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"Jack and Jill' puts starkly modern twist on romance

The medium is the message in Jack and Jill, the new play by the pseudononymous Jane Martin now playing in a Stageworks production at the Falk Theatre. As a two-character play about the trials and tribulations of modern-day male-female relationships _ divorce, mainly _ the ideas it has to offer on the subject are relatively commonplace, but the way the playwright gets them across is quite innovative.

The play's method is best summed up in a statement in a handout that comes with the program. "There are very few human beings who receive the truth, complete and staggering, by instant illumination," it reads. "Most of them acquire it fragment by fragment, on a small scale, by successive developments, cellularly, like a laborious mosaic."

That's a good description of the impression made by the play, which has a nervous, disconnected quality created through tightly paced, overlapping snatches of dialogue between a man and woman in their 30s, taking place in a series of scenes spread out over several years. It starts at a library where Jack (Scott Isert), an "imagist" _ some kind of artist, apparently _ makes an awkward pass at Jill (Dawn Truax), a hospital administrator, who is reading poetry. They end up back at her apartment and eventually wind up married, split up and, perhaps, reconciled.

Jack is a self-described nice guy, a cuddly romantic who aims to please. Jill, on the other hand, is a pragmatist, the sort of woman who knows that if she shares a joint with a guy, they're going to end up in bed together, so she wants to get the ground rules straight before toking up.

"Too much structure," Jack protests when she produces a package of condoms.

Jack and Jill is full of oddball aphoristic remarks on the state of matrimony. "Marriage is like the cockpit of a commercial airliner," Jack says. "You know, all those switches, and they all _ all 200 _ have to be in the right positions, only in aviation they know what those are, and in marriage you never do, so the odds are astronomical you won't stay in the air."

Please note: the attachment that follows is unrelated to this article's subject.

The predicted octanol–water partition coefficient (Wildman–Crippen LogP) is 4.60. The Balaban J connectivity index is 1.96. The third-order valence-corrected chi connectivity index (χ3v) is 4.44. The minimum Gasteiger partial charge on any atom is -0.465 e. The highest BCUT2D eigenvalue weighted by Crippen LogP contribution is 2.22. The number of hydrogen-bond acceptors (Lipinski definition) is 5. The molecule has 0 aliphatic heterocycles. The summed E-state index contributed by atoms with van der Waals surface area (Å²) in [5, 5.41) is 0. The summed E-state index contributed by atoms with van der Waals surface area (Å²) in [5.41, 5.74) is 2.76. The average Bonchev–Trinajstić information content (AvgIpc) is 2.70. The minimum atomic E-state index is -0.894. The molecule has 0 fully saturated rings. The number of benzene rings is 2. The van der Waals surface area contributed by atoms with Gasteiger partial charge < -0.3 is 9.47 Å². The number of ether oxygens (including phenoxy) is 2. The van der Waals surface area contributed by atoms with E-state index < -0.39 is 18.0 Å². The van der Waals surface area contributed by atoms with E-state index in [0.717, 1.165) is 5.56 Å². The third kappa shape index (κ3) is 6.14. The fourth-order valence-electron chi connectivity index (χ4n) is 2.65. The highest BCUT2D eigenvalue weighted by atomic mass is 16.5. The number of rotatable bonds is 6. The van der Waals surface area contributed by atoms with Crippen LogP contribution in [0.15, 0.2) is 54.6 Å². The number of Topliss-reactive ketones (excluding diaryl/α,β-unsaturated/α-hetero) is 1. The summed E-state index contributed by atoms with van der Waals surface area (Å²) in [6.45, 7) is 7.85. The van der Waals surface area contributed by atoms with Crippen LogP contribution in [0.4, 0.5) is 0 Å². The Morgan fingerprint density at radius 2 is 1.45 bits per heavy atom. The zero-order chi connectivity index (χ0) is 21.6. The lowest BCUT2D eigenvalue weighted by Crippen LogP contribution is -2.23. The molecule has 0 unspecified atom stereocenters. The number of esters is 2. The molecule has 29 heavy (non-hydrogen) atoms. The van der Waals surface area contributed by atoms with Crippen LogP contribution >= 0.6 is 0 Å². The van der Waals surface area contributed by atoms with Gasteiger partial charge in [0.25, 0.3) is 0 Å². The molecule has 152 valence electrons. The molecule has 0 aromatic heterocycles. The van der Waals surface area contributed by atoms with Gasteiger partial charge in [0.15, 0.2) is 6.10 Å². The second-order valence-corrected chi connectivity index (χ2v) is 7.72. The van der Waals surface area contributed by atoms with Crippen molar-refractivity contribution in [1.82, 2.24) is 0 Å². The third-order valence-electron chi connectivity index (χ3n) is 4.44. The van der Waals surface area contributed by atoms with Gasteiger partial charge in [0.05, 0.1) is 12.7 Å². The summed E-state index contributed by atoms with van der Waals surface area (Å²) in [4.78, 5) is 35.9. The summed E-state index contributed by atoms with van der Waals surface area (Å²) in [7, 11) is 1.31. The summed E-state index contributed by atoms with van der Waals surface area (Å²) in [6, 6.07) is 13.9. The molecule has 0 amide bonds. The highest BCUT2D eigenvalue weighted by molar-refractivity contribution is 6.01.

Jane Martin is the nom de plume of a Kentuckian whose other plays include Talking With, Vital Signs and Keely and Du.

Jack and Jill is not a likable play _ both characters are pains _ and that is its greatest strength, as an antidote to pleasant TV-style romances in which all the rough edges are smoothed over and everything is wrapped up in a tidy package. In the Stageworks production, Jill is the more interesting of the two, benefiting from a terrific performance by Truax, who never misses a beat in piecing together her character painstaking line by line, gesture by gesture, pause by pause. It's like a cubist construction of a woman with too many choices in her life.

Isert is a serviceable performer but not exactly leading man material up to the task of coping with the formidable likes of Truax's Jill. It's partly in the script, but his Jack has a buffoonish, hapless air that is reinforced by a truly bad wardrobe.

Under director Jack Parrish, there are some stylish touches to the staging that turn minimalistic production values into a virtue. A pair of stagehand/dressers move props around and interact silently and wittily with the actors. The bright blues and yellows of Richard Sharkey's bare set provide an effective cartoonish backdrop for the barbed exchanges between Jack and Jill.

Theater review

Jack and Jill by Jane Martin continues through March 29 in a Stageworks production at the Falk Theatre. Tickets are $12 and $14. Call 253-6243.

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